Circulating cardiac troponin (cTn) concentrations have become an increasingly important biomarker for the noninvasive detection of myocardial injury in many cardiovascular diseases, in particular, patients with coronary heart disease presenting with acute chest pain (1). In this respect, elevated cTn levels are generally accepted to be a sign of myocyte necrosis, and considered as the gold-standard biomarker of myocardial infarction (2). However, elevated cTn is not only related to cardiomyocyte necrosis caused by coronary ischemia, but also found in a number of cardiac and non-cardiac conditions, such as heart failure (HF), pulmonary embolism, myopericarditis, kidney disease, sepsis, tachycardia, toxic injury, and even healthy people after high-intensity exercise (2-4).
As new and more sensitive cTn assays are being utilized, a substantial increase has been reported in a number of patients with detectable cTn increases, who were not diagnosed with acute coronary syndromes (2). Specifically, a growing body of evidence shows elevated levels of circulating cTn in patients with HF, in which the detection of cTn might be useful for risk stratification, HF prognosis, and therapies (5). However, there are still knowledge gaps in our current understanding of underlying mechanisms of elevated cTn released in acute and chronic HF. Multiple potential contributing mechanisms have been proposed, including cardiomyocyte necrosis, inflammation, oxidation, apoptosis and hibernating myocardium (5). Recently, studies demonstrate that cardiomyocytes can release cTnI by a stretch-related mechanism in the absence of necrosis (6).
In the author’s previous study (7), they found elevated cTnI levels after transient ischemia without evidence of myocyte necrosis in a porcine model. These elevated cTnI levels were associated with delayed apoptosis, and no pathological evidence for myocardial infarction. Although it is unclear whether apoptosis and cTnI release are causally related to one another, these findings suggest that there maybe other mechanisms underlying the elevated serum levels of cTn in those non-ACS circumstances without cell necrosis.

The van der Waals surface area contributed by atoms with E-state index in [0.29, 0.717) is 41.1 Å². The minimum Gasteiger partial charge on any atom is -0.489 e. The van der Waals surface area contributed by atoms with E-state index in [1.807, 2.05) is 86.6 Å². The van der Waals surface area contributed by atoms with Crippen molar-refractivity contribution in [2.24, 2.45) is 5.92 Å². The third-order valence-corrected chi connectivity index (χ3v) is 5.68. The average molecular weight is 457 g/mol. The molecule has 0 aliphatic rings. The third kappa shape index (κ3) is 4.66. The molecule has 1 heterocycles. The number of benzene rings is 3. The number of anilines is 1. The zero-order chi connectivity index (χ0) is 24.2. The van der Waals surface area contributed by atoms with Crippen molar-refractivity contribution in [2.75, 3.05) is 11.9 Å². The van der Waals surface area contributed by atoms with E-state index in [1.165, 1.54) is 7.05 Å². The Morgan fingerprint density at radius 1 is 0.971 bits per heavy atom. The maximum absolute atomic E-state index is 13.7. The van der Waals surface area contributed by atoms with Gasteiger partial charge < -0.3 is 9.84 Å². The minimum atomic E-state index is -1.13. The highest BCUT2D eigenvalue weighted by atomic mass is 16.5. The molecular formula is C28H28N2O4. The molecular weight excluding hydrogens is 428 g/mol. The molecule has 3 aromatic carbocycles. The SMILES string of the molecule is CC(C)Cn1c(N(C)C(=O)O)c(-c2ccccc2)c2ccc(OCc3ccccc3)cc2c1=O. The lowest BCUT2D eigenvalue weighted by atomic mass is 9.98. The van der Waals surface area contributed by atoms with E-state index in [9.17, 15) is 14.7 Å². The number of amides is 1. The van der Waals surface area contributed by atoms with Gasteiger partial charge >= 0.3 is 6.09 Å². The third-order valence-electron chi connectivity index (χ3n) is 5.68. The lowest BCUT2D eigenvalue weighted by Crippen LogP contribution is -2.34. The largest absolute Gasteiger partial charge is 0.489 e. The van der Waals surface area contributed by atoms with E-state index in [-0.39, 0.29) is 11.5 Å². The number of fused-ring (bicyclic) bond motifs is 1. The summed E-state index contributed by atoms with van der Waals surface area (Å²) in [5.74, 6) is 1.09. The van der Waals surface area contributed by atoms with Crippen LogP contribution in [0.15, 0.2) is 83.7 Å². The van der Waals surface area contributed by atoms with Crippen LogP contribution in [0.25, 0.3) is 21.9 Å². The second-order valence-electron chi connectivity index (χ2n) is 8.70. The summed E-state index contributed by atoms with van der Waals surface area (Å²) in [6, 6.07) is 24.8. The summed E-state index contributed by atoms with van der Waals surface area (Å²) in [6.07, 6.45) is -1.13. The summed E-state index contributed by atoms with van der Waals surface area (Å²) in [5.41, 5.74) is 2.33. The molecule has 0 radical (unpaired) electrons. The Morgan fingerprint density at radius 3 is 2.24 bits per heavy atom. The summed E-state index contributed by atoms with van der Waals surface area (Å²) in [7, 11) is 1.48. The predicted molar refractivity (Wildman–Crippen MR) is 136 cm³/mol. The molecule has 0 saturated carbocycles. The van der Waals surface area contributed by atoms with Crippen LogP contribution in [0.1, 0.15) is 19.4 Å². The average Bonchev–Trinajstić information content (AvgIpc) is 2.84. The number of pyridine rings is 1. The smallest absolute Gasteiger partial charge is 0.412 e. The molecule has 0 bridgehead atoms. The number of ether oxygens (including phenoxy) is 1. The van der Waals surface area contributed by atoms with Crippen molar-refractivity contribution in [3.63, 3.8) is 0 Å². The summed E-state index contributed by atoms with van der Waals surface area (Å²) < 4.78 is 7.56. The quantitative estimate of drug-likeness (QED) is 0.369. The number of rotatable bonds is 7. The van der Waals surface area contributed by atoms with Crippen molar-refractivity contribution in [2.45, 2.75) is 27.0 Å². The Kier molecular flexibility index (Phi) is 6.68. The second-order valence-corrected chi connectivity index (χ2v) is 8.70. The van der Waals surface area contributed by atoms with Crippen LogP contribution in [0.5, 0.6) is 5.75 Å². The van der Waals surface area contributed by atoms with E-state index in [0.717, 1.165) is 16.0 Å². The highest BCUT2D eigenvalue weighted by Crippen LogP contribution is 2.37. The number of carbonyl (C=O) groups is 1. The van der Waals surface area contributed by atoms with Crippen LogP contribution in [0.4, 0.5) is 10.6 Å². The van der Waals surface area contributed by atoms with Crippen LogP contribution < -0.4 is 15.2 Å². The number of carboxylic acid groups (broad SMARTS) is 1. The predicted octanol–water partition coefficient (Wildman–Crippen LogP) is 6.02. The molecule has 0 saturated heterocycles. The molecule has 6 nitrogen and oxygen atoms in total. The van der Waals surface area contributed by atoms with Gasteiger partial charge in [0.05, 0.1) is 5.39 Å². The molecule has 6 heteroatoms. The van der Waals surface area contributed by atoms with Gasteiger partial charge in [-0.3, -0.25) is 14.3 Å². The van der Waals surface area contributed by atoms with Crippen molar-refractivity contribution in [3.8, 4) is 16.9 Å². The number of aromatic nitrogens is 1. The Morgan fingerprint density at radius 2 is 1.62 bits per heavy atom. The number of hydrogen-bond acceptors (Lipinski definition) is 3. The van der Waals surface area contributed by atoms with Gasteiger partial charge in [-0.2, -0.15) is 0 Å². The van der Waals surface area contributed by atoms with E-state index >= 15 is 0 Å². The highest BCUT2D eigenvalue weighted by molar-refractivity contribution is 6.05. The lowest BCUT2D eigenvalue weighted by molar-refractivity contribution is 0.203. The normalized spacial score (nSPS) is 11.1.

In a recent article published in the Journal of the American College of Cardiology, Weil et al. (8) using a swine model investigated the pathophysiology of mechanical stretch-induced cardiomyocyte injury and the underlying mechanism of cTnI release. Left ventricular preload was raised by means of a transient arterial blood pressure increase by intravenous phenylephrine (PE) infusion (300 mg/min) for 1 hour. No ischemia occurred after PE assessed by microsphere flow measurements. Hemodynamics restored quickly after PE infusion, whereas LV ejection fraction remained reduced and normalized after 24 hours. Circulating cTnI elevated within 30 minutes and remained increased at 24 hours with pathological evidence showing myocyte apoptosis at 3 hours and normalized after 24 hours, consistent with myocardial stunning. These data demonstrate that elevated levels of circulating cTnI may be caused by LV preload-induced myocyte apoptosis in the absence of ischemia.
This translational study provides several new perspectives for us to better understand the mechanisms underlying clinical scenarios with cTnI elevations in the absence of ischemic heart disease. First, microsphere perfusion measurements showing normal subendocardial blood flow confirmed that temporary LV dysfunction was not induced by myocardial ischemia, but rather by myocardial stunning from mechanical stretch. Second, such transient LV dysfunction led to myocyte injury marked by reversible circulating cTnI elevations and myocyte apoptosis, without evidence of necrosis. These important results provide another explanation for cTnI elevations in patients without clinical evidence of cardiac ischemia. Troponin release can be triggered by ventricular volume overload, including heart failure, renal dysfunction, pulmonary embolism as well as others, in the absence of commonly assumed myocyte necrosis and ischemia. These findings may fill the gap in our understanding of the pathophysiology mechanisms of cTnI increase in non-ACS clinical conditions.